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When Bad Design is Good Design

Daryl Weber

Braggs ACV.jpg

I’m no designer, but to my eye, the Bragg’s Apple Cider Vinegar bottle is downright ugly.

Apple Cider Vinegar is having a moment thanks to internet buzz that it may help you lose weight, boost your immunity, and other health claims. And the Bragg’s brand has stepped in as the leader in this niche category.

But the bottle design — with its shades of yellow and red, its mess of a communications hierarchy (everything seems to be shouting for attention), its various fonts and sizes, its cluttered and repetitive writing…it doesn’t fit with today’s world of package design; especially in the modern and sleek world of health and wellness products.

But maybe that’s its secret.

It doesn’t try to look like a new age, beautiful, spa-like, minimalist brand like everything else in the “wellness” world. Instead, it goes the other way, and feels truly, painfully, authentic. It’s mom-and-pop down to actually having a picture of the mom and pop who started the brand right there on the bottle.

This gives it an endearing charm. It doesn’t feel like some new company raised millions in VC money, hired a fancy design firm, and made the perfect design for a new fangled product. It feels like it has always been here. That they’ve been making it the same way forever (and they have, since 1912). Instead of feeling corporately polished and perfected, it feels real.

Unconsciously, this can lend the brand trust, credibility, and give it a warmth that many other brands lack.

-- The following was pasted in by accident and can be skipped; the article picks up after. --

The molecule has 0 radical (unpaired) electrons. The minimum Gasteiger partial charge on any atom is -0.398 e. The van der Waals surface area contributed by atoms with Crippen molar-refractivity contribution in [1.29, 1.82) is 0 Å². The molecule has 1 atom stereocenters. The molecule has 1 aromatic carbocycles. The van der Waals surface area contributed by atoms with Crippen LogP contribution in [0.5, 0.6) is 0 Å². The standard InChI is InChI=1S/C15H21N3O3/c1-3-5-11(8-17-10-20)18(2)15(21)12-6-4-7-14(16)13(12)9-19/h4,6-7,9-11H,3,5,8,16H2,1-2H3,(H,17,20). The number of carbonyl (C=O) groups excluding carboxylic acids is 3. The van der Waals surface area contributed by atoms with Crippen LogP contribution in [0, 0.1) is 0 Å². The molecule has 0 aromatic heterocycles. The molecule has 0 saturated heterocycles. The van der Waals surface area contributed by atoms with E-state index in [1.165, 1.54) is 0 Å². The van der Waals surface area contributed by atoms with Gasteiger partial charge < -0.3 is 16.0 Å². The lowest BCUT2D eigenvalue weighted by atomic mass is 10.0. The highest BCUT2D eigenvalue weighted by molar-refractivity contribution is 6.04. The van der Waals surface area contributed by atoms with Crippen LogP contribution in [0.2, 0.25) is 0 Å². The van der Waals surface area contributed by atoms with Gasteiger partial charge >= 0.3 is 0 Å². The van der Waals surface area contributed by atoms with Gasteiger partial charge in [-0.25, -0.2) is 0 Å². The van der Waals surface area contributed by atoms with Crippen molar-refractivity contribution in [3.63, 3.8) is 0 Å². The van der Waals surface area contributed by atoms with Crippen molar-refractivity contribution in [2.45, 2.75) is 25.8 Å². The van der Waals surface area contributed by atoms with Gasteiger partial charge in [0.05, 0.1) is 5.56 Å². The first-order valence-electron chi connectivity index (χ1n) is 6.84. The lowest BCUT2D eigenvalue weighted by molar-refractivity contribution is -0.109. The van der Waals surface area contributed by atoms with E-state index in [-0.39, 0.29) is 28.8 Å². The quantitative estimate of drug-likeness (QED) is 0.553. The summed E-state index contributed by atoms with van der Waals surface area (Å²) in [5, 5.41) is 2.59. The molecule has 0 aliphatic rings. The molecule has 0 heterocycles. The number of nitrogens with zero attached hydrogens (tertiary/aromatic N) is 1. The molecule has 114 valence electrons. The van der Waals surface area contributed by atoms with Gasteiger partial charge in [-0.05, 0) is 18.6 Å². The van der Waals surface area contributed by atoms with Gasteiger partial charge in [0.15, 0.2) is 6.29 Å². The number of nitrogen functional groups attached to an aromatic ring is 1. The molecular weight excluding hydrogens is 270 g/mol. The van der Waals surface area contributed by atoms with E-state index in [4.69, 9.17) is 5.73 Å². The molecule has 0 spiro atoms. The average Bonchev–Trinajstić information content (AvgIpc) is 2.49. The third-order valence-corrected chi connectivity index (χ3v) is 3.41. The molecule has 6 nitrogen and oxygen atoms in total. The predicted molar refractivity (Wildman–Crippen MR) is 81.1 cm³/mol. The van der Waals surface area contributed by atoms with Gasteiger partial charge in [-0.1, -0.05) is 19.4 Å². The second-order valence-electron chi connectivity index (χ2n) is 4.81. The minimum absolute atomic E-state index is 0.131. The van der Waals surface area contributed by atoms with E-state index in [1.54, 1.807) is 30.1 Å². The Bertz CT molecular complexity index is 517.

Look at websites like Craigslist and Reddit. Both are massive, successful sites that are of the biggest on the internet. But their design and user experience leave much to be desired. But maybe that’s part of their charm — they feel like they are run by people who care about the content of what they’re doing, not about marketing. They feel homey, comfortable, and familiar. They don’t feel too slick, like someone is trying to sell you on something. You can join them if you want, and if not, that’s fine too.

Sometimes having too perfect of a design can feel like the slick car salesman who flashes a toothy smile. It just doesn’t feel like he truly cares about us.

My point is not to have bad design on purpose. My point is that your design says something about you, no matter what it is. This is the idea of metacommunication. It’s what’s communicated beyond the content of your words. Just like how what you’re wearing says something about who you are, everything in the way a brand communicates says something about it. And much research has shown that the feeling we imbue our brands with via metacommunication can stay in our unconscious, and influence how we feel about a brand, for a very long time.

So even something that seems poorly designed can still give off positive sentiments. Think about that the next time you’re briefing a fancy design agency.

Daryl Weber is a branding consultant and author of the book Brand Seduction: How Neuroscience Can Help Marketers Build Memorable Brands.